- Associated Press - Wednesday, July 22, 2015

PORTLAND, Maine (AP) - Crime dropped nearly 15 percent last year in Maine, the largest decrease in the four decades that the state has kept detailed records, even as the number of drug arrests grew, Public Safety Commissioner John Morris said Wednesday.

Every crime category tabulated by the state’s Uniform Crime Reporting division dropped in 2014 for an overall decline of 14.9 percent, one year after similar decreases were recorded in all categories except aggravated assault, Norris said.

The two-year drop was 25 percent, he said.

But drug arrests are increasing as the state deals with growing heroin problem.

“Maine continues to be one of the safest states in the union but all of that is tempered by the fact that drugs are driving the crime in Maine,” he said. “If we could stop the drug epidemic, the crime rate would decrease even more.”



The Uniform Crime Reporting Division tabulates crime data each year based on reported crimes from local, county and state law enforcement agencies. The state’s overall crime rate of 21 per 1,000 people is based on 27,987 crimes in 2014, far lower than the national average crime rate of 32 offenses per 1,000, based on data from the previous year, officials said.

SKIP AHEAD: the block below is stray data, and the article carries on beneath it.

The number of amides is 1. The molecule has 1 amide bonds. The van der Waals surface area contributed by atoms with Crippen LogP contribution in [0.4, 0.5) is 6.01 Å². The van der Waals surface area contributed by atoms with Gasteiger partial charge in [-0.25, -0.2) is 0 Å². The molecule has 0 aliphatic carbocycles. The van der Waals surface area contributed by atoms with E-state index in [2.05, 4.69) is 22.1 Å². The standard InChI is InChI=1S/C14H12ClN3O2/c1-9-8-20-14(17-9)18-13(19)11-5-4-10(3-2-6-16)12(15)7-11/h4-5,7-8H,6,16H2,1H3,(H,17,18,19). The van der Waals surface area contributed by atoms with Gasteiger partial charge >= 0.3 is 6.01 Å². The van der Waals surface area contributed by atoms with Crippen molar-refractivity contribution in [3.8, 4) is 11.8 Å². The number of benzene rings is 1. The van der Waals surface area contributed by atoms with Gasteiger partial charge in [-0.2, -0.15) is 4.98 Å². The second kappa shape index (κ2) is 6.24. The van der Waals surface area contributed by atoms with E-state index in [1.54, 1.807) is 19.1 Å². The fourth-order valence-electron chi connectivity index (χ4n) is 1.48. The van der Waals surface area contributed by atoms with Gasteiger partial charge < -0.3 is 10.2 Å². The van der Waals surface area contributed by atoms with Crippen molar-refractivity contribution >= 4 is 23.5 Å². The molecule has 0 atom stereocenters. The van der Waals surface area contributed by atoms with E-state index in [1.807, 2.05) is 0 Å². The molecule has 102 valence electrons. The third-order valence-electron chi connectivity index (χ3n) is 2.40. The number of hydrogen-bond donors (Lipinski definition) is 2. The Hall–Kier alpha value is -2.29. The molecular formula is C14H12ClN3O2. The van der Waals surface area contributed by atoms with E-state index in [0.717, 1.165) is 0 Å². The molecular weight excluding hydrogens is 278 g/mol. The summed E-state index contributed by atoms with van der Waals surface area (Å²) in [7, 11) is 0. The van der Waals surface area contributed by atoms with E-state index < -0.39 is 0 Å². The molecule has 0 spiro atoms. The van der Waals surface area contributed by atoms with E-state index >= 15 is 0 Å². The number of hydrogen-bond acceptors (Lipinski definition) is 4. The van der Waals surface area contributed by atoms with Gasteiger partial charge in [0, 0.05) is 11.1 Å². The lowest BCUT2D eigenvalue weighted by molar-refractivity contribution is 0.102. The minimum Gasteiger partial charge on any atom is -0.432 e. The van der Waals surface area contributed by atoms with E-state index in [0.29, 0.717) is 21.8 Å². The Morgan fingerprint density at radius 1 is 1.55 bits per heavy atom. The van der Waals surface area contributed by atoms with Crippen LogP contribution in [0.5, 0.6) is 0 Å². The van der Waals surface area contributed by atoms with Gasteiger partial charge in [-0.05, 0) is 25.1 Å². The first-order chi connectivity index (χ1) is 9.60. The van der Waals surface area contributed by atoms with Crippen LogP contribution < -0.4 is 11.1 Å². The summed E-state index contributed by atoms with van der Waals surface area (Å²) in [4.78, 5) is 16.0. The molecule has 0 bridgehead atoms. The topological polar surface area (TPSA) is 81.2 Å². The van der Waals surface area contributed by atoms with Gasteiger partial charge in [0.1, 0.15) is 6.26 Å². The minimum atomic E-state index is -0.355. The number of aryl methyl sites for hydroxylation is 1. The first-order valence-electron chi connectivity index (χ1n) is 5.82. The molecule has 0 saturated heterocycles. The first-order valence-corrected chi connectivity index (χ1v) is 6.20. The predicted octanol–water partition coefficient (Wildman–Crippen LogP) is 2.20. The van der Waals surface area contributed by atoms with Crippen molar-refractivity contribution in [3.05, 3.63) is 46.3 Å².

The biggest drop in crime last year was for burglaries, at 22.4 percent. Other crimes that saw declines included aggravated assaults, motor vehicle thefts, homicides, domestic violence assault, rape and arson.

In the rural areas, patrolled by state police and sheriff’s deputies, crimes dropped in every category except robbery, officials said. In cities and towns, the only crime category to show an increase was rape, with six additional cases reported, officials said.

The reasons for the drop in crime likely involve a number of factors, including an improving economy and the state’s successful drug take-back program that has removed drugs from homes, eliminating a common target for burglars, he said.

But drug arrests, which are counted separately, have defied the overall trend, growing from 5,599 arrests in 2013 to 5,801 in 2014, Morris said. The number of drug overdose deaths also has grown.

Fueling the drug problem is out-of-state traffickers who see a thriving business in Maine.

The Maine Drug Enforcement Agency continues to see significant abuse of heroin, which is cheaper for drug users to obtain than prescription narcotics, Morris said. Heroin and narcotics abuse has reached across the entire state and across all demographics.

“Out-of-state gangs are very adept at entrepreneurship. They are smart. They are businesspeople. But the one thing that differentiates them from good honest businesspeople is that they are brutal,” he said.

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